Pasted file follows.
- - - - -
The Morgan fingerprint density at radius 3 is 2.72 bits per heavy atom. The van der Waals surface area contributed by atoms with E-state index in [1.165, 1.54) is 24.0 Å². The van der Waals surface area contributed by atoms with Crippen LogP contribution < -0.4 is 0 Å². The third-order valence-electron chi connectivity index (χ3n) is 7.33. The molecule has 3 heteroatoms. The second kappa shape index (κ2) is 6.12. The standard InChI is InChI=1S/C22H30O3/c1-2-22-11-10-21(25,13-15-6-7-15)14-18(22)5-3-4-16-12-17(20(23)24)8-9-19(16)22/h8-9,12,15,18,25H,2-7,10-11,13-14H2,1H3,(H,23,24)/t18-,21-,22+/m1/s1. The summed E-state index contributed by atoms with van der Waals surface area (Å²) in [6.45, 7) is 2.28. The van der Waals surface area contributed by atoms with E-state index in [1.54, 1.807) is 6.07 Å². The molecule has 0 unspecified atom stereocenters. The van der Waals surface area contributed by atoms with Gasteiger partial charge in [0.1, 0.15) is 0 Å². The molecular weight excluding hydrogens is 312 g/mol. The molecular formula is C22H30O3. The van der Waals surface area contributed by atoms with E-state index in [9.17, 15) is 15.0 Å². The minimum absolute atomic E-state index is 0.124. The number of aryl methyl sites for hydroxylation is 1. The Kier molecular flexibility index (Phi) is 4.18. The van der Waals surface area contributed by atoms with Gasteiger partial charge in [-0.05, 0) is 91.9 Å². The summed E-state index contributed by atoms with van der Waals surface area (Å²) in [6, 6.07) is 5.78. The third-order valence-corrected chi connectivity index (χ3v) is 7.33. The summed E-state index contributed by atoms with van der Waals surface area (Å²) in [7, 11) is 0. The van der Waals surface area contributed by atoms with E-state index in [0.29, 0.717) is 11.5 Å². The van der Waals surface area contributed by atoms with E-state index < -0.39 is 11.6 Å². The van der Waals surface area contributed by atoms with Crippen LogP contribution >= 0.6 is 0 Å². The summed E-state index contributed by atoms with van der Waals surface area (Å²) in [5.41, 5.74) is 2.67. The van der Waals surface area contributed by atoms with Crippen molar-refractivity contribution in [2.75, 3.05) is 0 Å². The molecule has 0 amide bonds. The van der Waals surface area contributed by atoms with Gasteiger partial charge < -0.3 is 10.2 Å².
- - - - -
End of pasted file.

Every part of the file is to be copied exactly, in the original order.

The Morgan fingerprint density at radius 3 is 2.72 bits per heavy atom. The van der Waals surface area contributed by atoms with E-state index in [1.165, 1.54) is 24.0 Å². The van der Waals surface area contributed by atoms with Crippen LogP contribution < -0.4 is 0 Å². The third-order valence-electron chi connectivity index (χ3n) is 7.33. The molecule has 3 heteroatoms. The second kappa shape index (κ2) is 6.12. The standard InChI is InChI=1S/C22H30O3/c1-2-22-11-10-21(25,13-15-6-7-15)14-18(22)5-3-4-16-12-17(20(23)24)8-9-19(16)22/h8-9,12,15,18,25H,2-7,10-11,13-14H2,1H3,(H,23,24)/t18-,21-,22+/m1/s1. The summed E-state index contributed by atoms with van der Waals surface area (Å²) in [6.45, 7) is 2.28. The van der Waals surface area contributed by atoms with E-state index in [1.54, 1.807) is 6.07 Å². The molecule has 0 unspecified atom stereocenters. The van der Waals surface area contributed by atoms with Gasteiger partial charge in [0.1, 0.15) is 0 Å². The molecular weight excluding hydrogens is 312 g/mol. The molecular formula is C22H30O3. The van der Waals surface area contributed by atoms with E-state index in [9.17, 15) is 15.0 Å². The minimum absolute atomic E-state index is 0.124. The number of aryl methyl sites for hydroxylation is 1. The Kier molecular flexibility index (Phi) is 4.18. The van der Waals surface area contributed by atoms with Gasteiger partial charge in [-0.05, 0) is 91.9 Å². The summed E-state index contributed by atoms with van der Waals surface area (Å²) in [6, 6.07) is 5.78. The third-order valence-corrected chi connectivity index (χ3v) is 7.33. The summed E-state index contributed by atoms with van der Waals surface area (Å²) in [7, 11) is 0. The van der Waals surface area contributed by atoms with E-state index in [0.29, 0.717) is 11.5 Å². The van der Waals surface area contributed by atoms with E-state index < -0.39 is 11.6 Å². The van der Waals surface area contributed by atoms with Crippen LogP contribution >= 0.6 is 0 Å². The summed E-state index contributed by atoms with van der Waals surface area (Å²) in [5.41, 5.74) is 2.67. The van der Waals surface area contributed by atoms with Crippen molar-refractivity contribution in [2.75, 3.05) is 0 Å². The molecule has 0 amide bonds. The van der Waals surface area contributed by atoms with Gasteiger partial charge < -0.3 is 10.2 Å².